The leading light of the UK’s new generation of beatboxers is a 24-year-old lad from Swindon. D-Low is heralded as the beatboxing world champion — having won the Grand Beatbox Battle — and is name-checked by everyone we speak to. The Grand Beatbox Battle is held in Poland and organised by the biggest online beatboxing platform, Swissbeatbox; winning it has catapulted D-Low to dizzying levels of international success. His TikTok channel racks up millions of views, with his most-watched video, 15 Years Of Beatboxing, currently sitting at 26.5 million views at the time of publication. When he’s not winning every competition under the sun with his unique style and groundbreaking techniques, he gives one-to-one beatbox workshops to people via his website.

While influences like jungle/drum & bass and grime definitely make the British beatboxers stand out from the rest of the world, the beating heart of the scene is innovation. Whether it’s Bellatrix collaborating with Tibetan Gyuto monks, Reeps One battling an AI version of himself or The Beatbox Collective teaching and empowering young people, the artists on this island thrive on pushing the boundaries. Of course, there are inequalities and problems, which should not be overlooked. However, with Kimmy Beatbox, Grace Savage and Bellatrix leading the charge for change, it feels like the UK beatbox community of tomorrow will be more diverse and inclusive than ever.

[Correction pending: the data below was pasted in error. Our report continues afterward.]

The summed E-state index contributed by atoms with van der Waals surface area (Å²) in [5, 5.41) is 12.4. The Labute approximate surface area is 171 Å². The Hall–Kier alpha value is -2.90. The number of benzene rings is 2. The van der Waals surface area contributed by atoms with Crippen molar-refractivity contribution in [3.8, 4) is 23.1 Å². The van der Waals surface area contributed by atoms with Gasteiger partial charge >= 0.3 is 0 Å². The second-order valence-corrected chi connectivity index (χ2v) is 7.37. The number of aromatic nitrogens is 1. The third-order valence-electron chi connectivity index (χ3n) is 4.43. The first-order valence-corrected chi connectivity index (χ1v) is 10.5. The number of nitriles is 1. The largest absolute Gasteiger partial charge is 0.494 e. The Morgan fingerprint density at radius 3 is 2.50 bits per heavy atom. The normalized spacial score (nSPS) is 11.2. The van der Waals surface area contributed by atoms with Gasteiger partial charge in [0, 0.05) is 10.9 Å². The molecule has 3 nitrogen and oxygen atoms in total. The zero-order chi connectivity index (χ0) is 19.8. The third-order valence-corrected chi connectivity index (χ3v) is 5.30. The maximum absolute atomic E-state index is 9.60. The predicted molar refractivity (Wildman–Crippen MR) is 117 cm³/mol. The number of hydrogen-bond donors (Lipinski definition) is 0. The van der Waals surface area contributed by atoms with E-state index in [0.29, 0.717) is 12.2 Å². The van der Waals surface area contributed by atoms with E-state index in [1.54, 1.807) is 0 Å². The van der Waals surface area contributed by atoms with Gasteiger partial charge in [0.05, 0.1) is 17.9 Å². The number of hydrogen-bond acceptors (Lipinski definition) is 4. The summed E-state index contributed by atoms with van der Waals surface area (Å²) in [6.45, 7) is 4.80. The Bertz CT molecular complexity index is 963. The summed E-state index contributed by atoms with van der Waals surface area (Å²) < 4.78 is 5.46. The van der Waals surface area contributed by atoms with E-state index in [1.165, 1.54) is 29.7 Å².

Back at Wembley Arena, the intensity is building. The Beatbox Collective have got a children-versus-parents beatbox battle on the go at the world-famous venue. Mums, dads, guardians and grandparents are now making music with their mouths. We’re fully engulfed in “boots ‘n’ cats (‘n’ boots ‘n’ cats...”). Four decades and thousands of miles from its origin, beatboxing feels bigger than ever.

Jak Hutchcraft is a freelance writer, filmmaker and musician. Check out his website here.